“Dr. Mullally Opposes the Endorsement of Dr. Parkhurst’s Methods” American Sentinel 10, 3, pp. 19, 20.

AMS is well known, there was quite a thorough political revolution in this city at the election last November. As is also well known, Dr. Parkhurst, by political and immoral methods, had a considerable share in bringing this about. Tributes of honor have been paid to Dr. Parkhurst by different secular organizations. Dr. Parkhurst is a Presbyterian in religious connection, and a member of the “Presbytery of New York.” Some, at least, of this Presbytery think that Dr. Parkhurst’s political work is so much of a Presbyterian affair that the Presbytery, as such, should [20] honor him for it. To this end a resolution was introduced at the regular monthly meeting of the Presbytery in December,—the first after the election. But Dr. Mullally (all honor to him), braved the opprobrium that he could not help but know must come upon him for such a thing, and openly challenged the proposition. The report says:—

Dr. Mullally (he was careful to tell the reporters to spell his name with four l’s) does not believe that a minister is called to preach civic righteousness; he would draw a sharp line between duties to the State and duties to God, and he would exclude from “the court of Jesus Christ” all civil and social methods. If the members of the Presbytery want to give recognition to Dr. Parkhurst’s work they ought, he contends, to adjourn as a Presbytery and meet as citizens. Of course they did not want to do this, and so put the resolution over for a month.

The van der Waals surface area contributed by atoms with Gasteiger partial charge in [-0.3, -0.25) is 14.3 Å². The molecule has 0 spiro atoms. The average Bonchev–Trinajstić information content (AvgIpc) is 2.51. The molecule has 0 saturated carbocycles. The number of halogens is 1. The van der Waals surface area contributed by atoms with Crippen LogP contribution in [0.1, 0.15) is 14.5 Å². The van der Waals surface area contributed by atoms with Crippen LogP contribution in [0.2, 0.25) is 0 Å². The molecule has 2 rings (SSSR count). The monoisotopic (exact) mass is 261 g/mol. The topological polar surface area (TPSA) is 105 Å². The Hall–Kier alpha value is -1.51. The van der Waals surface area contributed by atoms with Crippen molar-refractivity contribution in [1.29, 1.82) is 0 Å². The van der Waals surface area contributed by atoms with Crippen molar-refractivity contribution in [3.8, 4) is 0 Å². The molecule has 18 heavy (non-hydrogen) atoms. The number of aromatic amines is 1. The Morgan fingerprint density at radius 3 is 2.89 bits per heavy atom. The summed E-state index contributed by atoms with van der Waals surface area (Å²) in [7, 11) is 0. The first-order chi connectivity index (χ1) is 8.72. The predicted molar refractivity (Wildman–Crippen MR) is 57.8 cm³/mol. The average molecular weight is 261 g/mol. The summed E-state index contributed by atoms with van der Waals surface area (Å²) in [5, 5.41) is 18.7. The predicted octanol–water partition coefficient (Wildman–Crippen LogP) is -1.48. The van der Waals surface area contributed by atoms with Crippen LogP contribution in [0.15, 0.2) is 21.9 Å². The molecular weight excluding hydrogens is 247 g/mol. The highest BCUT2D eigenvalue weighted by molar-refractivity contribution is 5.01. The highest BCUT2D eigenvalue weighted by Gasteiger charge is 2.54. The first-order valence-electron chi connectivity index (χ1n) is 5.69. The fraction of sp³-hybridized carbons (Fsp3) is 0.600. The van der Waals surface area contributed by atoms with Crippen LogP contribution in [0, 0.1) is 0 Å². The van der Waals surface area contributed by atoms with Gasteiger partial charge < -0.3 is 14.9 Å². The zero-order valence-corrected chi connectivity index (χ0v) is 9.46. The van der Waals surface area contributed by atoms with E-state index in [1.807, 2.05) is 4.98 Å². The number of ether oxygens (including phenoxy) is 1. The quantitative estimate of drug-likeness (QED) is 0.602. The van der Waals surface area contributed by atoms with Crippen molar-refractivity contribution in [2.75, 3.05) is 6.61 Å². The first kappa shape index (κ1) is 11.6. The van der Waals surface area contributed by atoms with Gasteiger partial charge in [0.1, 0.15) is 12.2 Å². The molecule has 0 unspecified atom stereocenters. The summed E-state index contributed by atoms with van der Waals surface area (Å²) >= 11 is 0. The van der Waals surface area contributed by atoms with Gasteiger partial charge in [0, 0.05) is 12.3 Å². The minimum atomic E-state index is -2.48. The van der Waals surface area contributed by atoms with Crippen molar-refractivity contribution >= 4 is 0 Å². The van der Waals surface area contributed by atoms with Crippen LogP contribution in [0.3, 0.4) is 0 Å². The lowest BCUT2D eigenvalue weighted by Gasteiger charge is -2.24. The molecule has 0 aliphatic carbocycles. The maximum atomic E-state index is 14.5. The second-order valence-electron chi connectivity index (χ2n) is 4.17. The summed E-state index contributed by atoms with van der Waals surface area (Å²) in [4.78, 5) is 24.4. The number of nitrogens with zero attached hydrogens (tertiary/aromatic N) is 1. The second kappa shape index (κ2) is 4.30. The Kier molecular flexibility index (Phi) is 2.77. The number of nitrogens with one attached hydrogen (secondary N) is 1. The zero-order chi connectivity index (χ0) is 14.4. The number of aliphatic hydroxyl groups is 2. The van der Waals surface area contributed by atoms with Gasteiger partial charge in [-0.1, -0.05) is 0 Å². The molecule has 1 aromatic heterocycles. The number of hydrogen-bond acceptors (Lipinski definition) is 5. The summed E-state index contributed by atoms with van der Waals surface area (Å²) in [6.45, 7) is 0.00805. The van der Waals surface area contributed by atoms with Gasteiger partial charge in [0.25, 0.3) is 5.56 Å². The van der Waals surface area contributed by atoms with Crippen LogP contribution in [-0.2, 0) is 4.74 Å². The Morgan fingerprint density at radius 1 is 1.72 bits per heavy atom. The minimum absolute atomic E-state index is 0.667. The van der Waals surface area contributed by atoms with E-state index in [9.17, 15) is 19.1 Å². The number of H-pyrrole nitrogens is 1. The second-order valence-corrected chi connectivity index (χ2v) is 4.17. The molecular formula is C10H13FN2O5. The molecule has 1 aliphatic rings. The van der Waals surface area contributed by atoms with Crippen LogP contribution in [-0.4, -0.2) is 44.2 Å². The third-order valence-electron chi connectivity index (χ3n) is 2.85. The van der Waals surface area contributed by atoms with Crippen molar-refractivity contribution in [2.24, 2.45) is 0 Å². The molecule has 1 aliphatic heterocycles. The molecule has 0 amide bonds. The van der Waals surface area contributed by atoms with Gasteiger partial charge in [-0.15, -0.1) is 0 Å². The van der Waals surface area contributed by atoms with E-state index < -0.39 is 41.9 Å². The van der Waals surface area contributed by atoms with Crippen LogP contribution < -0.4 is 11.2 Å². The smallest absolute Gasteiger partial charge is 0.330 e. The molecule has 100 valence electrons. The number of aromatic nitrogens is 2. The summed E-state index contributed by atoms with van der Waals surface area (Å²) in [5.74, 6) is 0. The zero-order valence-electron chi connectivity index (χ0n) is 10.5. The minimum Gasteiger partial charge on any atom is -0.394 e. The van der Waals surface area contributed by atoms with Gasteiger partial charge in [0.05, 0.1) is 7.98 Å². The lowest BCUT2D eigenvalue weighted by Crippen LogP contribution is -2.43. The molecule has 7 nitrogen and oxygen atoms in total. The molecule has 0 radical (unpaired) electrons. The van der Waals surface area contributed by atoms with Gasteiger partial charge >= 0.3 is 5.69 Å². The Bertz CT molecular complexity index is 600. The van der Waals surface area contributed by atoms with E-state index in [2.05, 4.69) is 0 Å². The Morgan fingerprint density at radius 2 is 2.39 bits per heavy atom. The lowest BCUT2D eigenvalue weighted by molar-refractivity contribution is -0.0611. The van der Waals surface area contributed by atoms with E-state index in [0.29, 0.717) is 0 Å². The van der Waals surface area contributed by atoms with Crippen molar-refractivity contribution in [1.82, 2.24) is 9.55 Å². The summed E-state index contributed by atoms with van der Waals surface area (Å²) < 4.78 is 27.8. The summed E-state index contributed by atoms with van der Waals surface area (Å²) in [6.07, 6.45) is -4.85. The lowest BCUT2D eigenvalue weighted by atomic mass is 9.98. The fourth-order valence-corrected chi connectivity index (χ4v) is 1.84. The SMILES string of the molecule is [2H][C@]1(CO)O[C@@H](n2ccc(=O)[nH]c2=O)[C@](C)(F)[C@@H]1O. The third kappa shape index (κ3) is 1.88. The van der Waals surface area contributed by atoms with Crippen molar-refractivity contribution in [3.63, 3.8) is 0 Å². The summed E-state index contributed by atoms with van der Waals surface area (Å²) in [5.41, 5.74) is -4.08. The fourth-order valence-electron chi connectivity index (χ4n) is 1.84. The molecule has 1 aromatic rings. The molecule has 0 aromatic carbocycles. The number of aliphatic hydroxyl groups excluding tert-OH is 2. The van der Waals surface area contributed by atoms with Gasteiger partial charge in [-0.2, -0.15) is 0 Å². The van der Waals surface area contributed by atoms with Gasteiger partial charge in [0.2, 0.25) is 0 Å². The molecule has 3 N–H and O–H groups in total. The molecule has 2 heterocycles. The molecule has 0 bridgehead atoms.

This is perfectly sound and Christian doctrine. And yet the Independent cannot pour contempt enough upon Dr. Mullally for having done this. And the Independent makes great pretensions to being in favor of separation of Church and State! Now if Dr. Parkhurst’s political and immoral work was done as a Presbyterian; and if this work was in the regular line of the work of the Presbytery of New York, then of course it is proper enough that the Presbytery as such, in regular course of its Presbyterial business, should pass a resolution in commendation of him and his work; and then, too, it follows that the Presbytery of New York counts its interests and work as identical with the interests and work of the city of New York, and that, therefore, there is a union of the Presbytery of New York with the city of New York; in other words, a union of Church and State.

Dr. Mullally consistently advocates the separation of Church and State in the Presbytery of New York. The Independent professedly believes in the separation of Church and State, and at the same time scathingly condemns Dr. Mullally. Therefore from this, one of two things as certainly follows as that two and two make four; namely, either the Independent does not really believe in the separation of Church and State, or else it does not know what the separation of Church and State is. And in the United States there are entirely too many people who are just like the Independent. [20]

Share this: